Let E be a uniformly smooth and 2uniformly convex real Banach space with dual space \(E^{*}\). Let C be a nonempty closed and convex subset of E. Let \({T_{i}:E\rightarrow E,}\) \(i=1,2,\ldots \) , be a countable family of relatively nonexpansive maps and \({f:E\rightarrow E^{*}}\) be a map satisfying conditions \(C_{1}\) and \(C_{2}\) with \(\tau\in(0,\frac {\alpha }{K})\), and let \({\beta\in(0,1)}\). Assume that condition \(C_{5}\) holds and J is weakly sequentially continuous on E.Then the sequence \(\{ v_{k}\}_{k=1}^{\infty}\) generated iteratively by Algorithm 2 converges weakly to some \(v^{*}\in\mathcal{V}\), where
Proof
By Lemma 3.11, S is relatively nonexpansive and \(F(S)=\bigcap_{i=1}^{\infty}F(T_{i})\). Also, by Lemma 4.4, the result of Theorem 4.5 follows. □
Corollary 4.6
Let H be a real Hilbert space, and let C be a nonempty closed and convex subset of H. Let \(T_{i}:H\rightarrow H, i=1,2,\ldots \) , be a countable family of nonexpansive maps and \(f:H\rightarrow H\) be a monotone and KLipschitz map. Let the sequence \(\{v_{k}\}_{k=1}^{\infty}\) be generated iteratively by
Assume that \(C_{1}, C_{2}\), and \(C_{5}\) hold with \(\tau\in (0,\frac{1}{K})\), and let \(\beta\in(0,1)\). Then \(\{v_{k}\}_{k=1}^{\infty}\) converges weakly to \(v^{*}\in\mathcal{V}:= \bigcap_{i=1}^{\infty}F(T_{i})\cap \mathrm{VI}(f,C)\), where \(Sx= (\sum_{i=1}^{\infty}\delta_{i} (\gamma_{i}x+(1\gamma_{i})T_{i}x ) )\), \(\sum_{i=1}^{\infty}\delta_{i}=1\) and \(\{\gamma_{i}\} _{i=1}^{\infty}\subset(0,1)\).
Proof
In a Hilbert space, J is the identity map and \(\phi (y,z)= \Vert yz \Vert ^{2}, \forall y,z\in H\). Thus, the conclusion follows from Theorem 4.5. □
Annotations. The result of Corollary 4.6 is an immediate consequence of Theorem 4.5.
Discussion
All the theorems of this paper are applicable in \(l_{p}\) spaces, \(1< p\le2\), since these spaces are uniformly smooth and 2uniformly convex, and on these spaces, the normalized duality map is weakly sequentially continuous. The analytical representations of the duality map in these spaces, where \({p^{1} + q^{1} =1}\) (see, e.g., Theorem 4.3, Alber and Ryazantseva [2]; p. 36) are:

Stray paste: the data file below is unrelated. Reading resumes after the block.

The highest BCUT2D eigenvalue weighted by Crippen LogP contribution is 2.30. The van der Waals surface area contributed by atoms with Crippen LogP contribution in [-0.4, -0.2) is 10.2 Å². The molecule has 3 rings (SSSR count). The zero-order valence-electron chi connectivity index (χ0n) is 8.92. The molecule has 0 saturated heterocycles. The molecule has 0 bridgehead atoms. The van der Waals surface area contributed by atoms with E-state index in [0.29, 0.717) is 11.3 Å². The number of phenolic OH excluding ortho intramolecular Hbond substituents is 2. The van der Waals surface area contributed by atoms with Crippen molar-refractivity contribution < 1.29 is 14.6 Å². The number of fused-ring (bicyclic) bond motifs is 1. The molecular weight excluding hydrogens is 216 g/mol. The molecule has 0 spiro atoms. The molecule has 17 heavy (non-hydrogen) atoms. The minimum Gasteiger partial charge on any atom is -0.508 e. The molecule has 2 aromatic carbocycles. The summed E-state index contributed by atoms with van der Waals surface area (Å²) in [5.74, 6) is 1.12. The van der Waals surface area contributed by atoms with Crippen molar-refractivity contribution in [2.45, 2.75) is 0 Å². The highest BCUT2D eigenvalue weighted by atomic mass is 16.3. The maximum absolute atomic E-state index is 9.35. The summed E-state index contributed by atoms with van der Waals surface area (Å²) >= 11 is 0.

Theorem 4.3, which approximates a solution of a variational inequality problem, extends Theorem 5.1 of Censor et al. [6] from a Hilbert space to the more general uniformly smooth and 2uniformly convex real Banach space with weakly sequentially continuous duality map.

Theorem 4.5, which approximates a common solution of a variational inequality problem and a common fixed point of a countable family of relatively nonexpansive maps, extends Theorem 7.1 of Censor et al. [6] from a Hilbert space to a uniformly smooth and 2uniformly convex real Banach space with weakly sequentially continuous duality map, and from a single nonexpansive map to a countable family of relatively nonexpansive maps.

The control parameters in Algorithm 2 of Theorem 4.5 are two arbitrarily fixed constants \(\beta\in(0,1)\) and \(\tau \in(0,1)\) which are to be computed once and then used at each step of the iteration process, while the parameters in equation (1.5) studied by Censor et al. [6] are \({\alpha_{k}\in(0,1)}\) and \(\tau\in(0,1)\), and \({\alpha_{k}}\) is to be computed at each step of the iteration process. Consequently, the sequence of Algorithm 2 is of Krasnoselskii type and the sequence defined by equation (1.5) is of Mann type. It is well known that a Krasnoselskiitype sequence converges as fast as a geometric progression, which is slightly better than the convergence rate obtained from any Manntype sequence.
Conclusion
In this paper, we considered Krasnoselskiitype subgradient extragradient algorithms for approximating a common element of solutions of variational inequality problems and fixed points of a countable family of relatively nonexpansive maps in a uniformly smooth and 2uniformly convex real Banach space. A weak convergence of the sequence generated by our algorithm is proved. Furthermore, results obtained are applied in \(l_{p}\)spaces, \(1< p\le2\).
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Correspondence to C. E. Chidume.
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Dedicated to Professor H. K. Xu for his contributions in nonlinear operator theory.
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MSC
 47H09
 47H10
 47J25
 47J05
 47J20
Keywords
 Subgradient extragradient algorithm
 Variational inequality
 Relatively nonexpansive maps